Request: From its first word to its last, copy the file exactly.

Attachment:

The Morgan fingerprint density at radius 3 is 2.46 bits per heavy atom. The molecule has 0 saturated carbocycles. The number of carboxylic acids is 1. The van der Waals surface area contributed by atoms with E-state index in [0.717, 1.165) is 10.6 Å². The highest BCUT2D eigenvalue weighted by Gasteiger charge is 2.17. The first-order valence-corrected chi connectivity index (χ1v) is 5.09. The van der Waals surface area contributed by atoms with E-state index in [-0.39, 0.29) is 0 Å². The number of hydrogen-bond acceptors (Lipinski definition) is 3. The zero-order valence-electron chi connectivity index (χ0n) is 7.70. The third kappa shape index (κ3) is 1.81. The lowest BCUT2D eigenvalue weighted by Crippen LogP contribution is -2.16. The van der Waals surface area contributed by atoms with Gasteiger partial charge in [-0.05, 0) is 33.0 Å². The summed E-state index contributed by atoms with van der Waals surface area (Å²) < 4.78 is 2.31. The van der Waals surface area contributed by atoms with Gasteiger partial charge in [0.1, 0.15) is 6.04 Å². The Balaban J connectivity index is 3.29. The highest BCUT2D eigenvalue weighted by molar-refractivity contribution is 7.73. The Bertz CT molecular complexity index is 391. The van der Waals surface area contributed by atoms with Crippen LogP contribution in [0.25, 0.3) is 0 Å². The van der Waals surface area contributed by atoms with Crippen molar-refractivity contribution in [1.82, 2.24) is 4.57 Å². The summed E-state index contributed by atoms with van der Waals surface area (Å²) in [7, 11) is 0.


The Morgan fingerprint density at radius 3 is 2.46 bits per heavy atom. The molecule has 0 saturated carbocycles. The number of carboxylic acids is 1. The van der Waals surface area contributed by atoms with E-state index in [0.717, 1.165) is 10.6 Å². The highest BCUT2D eigenvalue weighted by Gasteiger charge is 2.17. The first-order valence-corrected chi connectivity index (χ1v) is 5.09. The van der Waals surface area contributed by atoms with E-state index in [-0.39, 0.29) is 0 Å². The number of hydrogen-bond acceptors (Lipinski definition) is 3. The zero-order valence-electron chi connectivity index (χ0n) is 7.70. The third kappa shape index (κ3) is 1.81. The lowest BCUT2D eigenvalue weighted by Crippen LogP contribution is -2.16. The van der Waals surface area contributed by atoms with Gasteiger partial charge in [-0.05, 0) is 33.0 Å². The summed E-state index contributed by atoms with van der Waals surface area (Å²) < 4.78 is 2.31. The van der Waals surface area contributed by atoms with Gasteiger partial charge in [0.1, 0.15) is 6.04 Å². The Balaban J connectivity index is 3.29. The highest BCUT2D eigenvalue weighted by molar-refractivity contribution is 7.73. The Bertz CT molecular complexity index is 391. The van der Waals surface area contributed by atoms with Crippen LogP contribution in [0.25, 0.3) is 0 Å². The van der Waals surface area contributed by atoms with Crippen molar-refractivity contribution in [1.82, 2.24) is 4.57 Å². The summed E-state index contributed by atoms with van der Waals surface area (Å²) in [7, 11) is 0.